The second reason for hammering jewelry wire is that the wire is a large gauge, or is very stiff and won't take the shape you want without hammering. Hammering in this case helps to coax the wire into the desired shape. When making the ring shown at right or the earrings shown at left, we use a larger gauge of jewelry wire to make the final shape permanent. Because this larger gauge of jewelry wire is much stiffer, you will find that you need to hammer the wire into your ring mandrel to make the ring shown, or into a large Super Peg to make the hoops shown at left. Without hammering, the wire won't take the round shape of the Super Peg or of the ring mandrel. With hammering, the jewelry wire is coaxed into the desired shape by forcing the wire to take the shape of the Super Peg or ring mandrel. In this case, you have hammered enough, when you take the jewelry wire off the mandrel or Super Pegs and it remains in the desired rounded shape. In most cases, when hammering jewelry wire to coax it into the desired shape, one would use a nylon hammer or a leather mallet to preserve the round cross sectional shape of the wire. In both the cases shown here, you would not need an anvil or bench block because you are hammering the wire into the rounded shape of the ring mandrel or Super Peg and you can hold either the mandrel or Super Peg in your hand has you hammer. Hammering jewelry wire to force it into the shape you desire, is very much like the old blacksmiths, who hammer steel into various shapes using an anvil and metal pegs set into the anvil, either to make horse shoes or decorative iron work. Only the size of the tools and the amount of heat used are different.
Finally, we have discussed hammering wire to strengthen and harden the wire and we have discussed hammering wire like a blacksmith to shape the wire. Here are some tips to remember when hammering jewelry wire.
Tips for Hammering Jewelry Wire using Common Jewelry Tools:
Hammering jewelry wire with the flat side of a metal chasing hammer will flatten the wire. This can provide extra strength to the wire in the same way than an "I-beam" is a stronger girder than a rectangular piece of metal with the same weight.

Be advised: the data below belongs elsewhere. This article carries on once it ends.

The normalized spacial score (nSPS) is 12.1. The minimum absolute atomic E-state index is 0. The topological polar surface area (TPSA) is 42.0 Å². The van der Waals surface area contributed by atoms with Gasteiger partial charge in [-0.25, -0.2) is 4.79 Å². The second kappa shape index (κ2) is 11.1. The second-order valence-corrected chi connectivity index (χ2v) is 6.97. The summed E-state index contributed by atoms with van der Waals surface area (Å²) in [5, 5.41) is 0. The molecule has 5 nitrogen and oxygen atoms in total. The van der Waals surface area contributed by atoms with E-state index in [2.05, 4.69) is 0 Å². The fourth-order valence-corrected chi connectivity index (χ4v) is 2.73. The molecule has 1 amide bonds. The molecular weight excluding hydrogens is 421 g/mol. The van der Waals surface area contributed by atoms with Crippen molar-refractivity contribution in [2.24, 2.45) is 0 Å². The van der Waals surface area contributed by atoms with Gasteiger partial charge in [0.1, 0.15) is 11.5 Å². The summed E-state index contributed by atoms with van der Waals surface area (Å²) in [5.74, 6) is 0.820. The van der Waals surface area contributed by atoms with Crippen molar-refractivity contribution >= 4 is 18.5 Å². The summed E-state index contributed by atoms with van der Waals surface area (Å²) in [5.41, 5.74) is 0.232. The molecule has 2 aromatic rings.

Chasing hammers come with either a flat face or a slightly rounded face. The flat face of your chasing hammer will mark your jewelry wire at the point where the edge of the hammer touches the wire when you hammer. A metal chasing hammer with a slightly rounded face leaves fewer hammer marks. We recommend our chasing hammer jewelry tool, Item 0353.
If the surface of your anvil or bench block jewelry tool is not perfectly smooth, the imperfections on the surface can be transferred to your jewelry wire and will mark your wire. One way to add texture to your wire is to hammer the jewelry wire into a textured surface. If you can find an antique hammer with a rusted face, or an antique anvil with a rusted top, you can hammer your wire with that hammer or on that anvil and the results will be a textured finish to your wire. To avoid this texturing of your wire, use a smooth, blemish free anvil and hammer.
Whenever possible, only hammer a single piece of jewelry wire. Try not to hammer wire, where one wire crosses over another. The reason is simple -- hammering jewelry wire where one wire crosses another will ultimately cause the wire to break at the point where the wire crosses over. One piece of wire will see the opposite piece of wire as a chisel and it will ultimately cause the wire to break at that point.
Whenever possible don't hammer jewelry wire close to beads. Obviously, if you accidentally hammer a glass bead, it would shatter.